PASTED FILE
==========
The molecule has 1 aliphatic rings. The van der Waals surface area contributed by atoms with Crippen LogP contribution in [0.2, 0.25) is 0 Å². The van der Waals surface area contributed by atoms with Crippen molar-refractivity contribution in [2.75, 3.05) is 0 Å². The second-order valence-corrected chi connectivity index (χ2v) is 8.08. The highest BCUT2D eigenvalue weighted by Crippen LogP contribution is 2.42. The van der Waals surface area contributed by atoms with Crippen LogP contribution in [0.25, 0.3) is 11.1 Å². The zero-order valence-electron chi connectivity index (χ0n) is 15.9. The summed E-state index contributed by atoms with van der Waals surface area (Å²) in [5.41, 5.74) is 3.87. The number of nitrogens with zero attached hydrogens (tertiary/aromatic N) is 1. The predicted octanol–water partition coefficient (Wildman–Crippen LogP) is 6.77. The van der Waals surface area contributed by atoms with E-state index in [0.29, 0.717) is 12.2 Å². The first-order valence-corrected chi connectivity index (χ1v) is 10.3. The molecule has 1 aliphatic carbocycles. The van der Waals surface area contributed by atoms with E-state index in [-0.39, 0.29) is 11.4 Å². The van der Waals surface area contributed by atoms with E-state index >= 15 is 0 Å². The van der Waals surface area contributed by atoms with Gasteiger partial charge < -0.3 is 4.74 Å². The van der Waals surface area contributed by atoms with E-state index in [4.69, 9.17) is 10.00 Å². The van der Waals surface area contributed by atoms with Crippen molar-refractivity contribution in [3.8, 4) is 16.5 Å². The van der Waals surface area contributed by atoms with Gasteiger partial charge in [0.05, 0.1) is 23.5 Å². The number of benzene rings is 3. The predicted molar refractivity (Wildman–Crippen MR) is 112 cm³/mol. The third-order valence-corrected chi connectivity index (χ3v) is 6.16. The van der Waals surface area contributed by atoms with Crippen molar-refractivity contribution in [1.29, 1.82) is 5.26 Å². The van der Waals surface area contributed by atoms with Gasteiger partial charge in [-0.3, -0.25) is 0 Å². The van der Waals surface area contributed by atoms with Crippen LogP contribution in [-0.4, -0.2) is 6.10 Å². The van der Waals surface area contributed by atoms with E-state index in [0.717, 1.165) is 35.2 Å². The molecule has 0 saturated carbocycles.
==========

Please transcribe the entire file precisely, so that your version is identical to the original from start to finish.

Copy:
The molecule has 1 aliphatic rings. The van der Waals surface area contributed by atoms with Crippen LogP contribution in [0.2, 0.25) is 0 Å². The van der Waals surface area contributed by atoms with Crippen molar-refractivity contribution in [2.75, 3.05) is 0 Å². The second-order valence-corrected chi connectivity index (χ2v) is 8.08. The highest BCUT2D eigenvalue weighted by Crippen LogP contribution is 2.42. The van der Waals surface area contributed by atoms with Crippen LogP contribution in [0.25, 0.3) is 11.1 Å². The zero-order valence-electron chi connectivity index (χ0n) is 15.9. The summed E-state index contributed by atoms with van der Waals surface area (Å²) in [5.41, 5.74) is 3.87. The number of nitrogens with zero attached hydrogens (tertiary/aromatic N) is 1. The predicted octanol–water partition coefficient (Wildman–Crippen LogP) is 6.77. The van der Waals surface area contributed by atoms with E-state index in [0.29, 0.717) is 12.2 Å². The first-order valence-corrected chi connectivity index (χ1v) is 10.3. The molecule has 1 aliphatic carbocycles. The van der Waals surface area contributed by atoms with E-state index in [-0.39, 0.29) is 11.4 Å². The van der Waals surface area contributed by atoms with E-state index >= 15 is 0 Å². The van der Waals surface area contributed by atoms with Gasteiger partial charge < -0.3 is 4.74 Å². The van der Waals surface area contributed by atoms with E-state index in [4.69, 9.17) is 10.00 Å². The van der Waals surface area contributed by atoms with Crippen molar-refractivity contribution in [3.8, 4) is 16.5 Å². The van der Waals surface area contributed by atoms with Gasteiger partial charge in [0.05, 0.1) is 23.5 Å². The number of benzene rings is 3. The predicted molar refractivity (Wildman–Crippen MR) is 112 cm³/mol. The third-order valence-corrected chi connectivity index (χ3v) is 6.16. The van der Waals surface area contributed by atoms with Crippen molar-refractivity contribution in [1.29, 1.82) is 5.26 Å². The van der Waals surface area contributed by atoms with Gasteiger partial charge in [-0.3, -0.25) is 0 Å². The van der Waals surface area contributed by atoms with Crippen LogP contribution in [-0.4, -0.2) is 6.10 Å². The van der Waals surface area contributed by atoms with E-state index in [0.717, 1.165) is 35.2 Å². The molecule has 0 saturated carbocycles.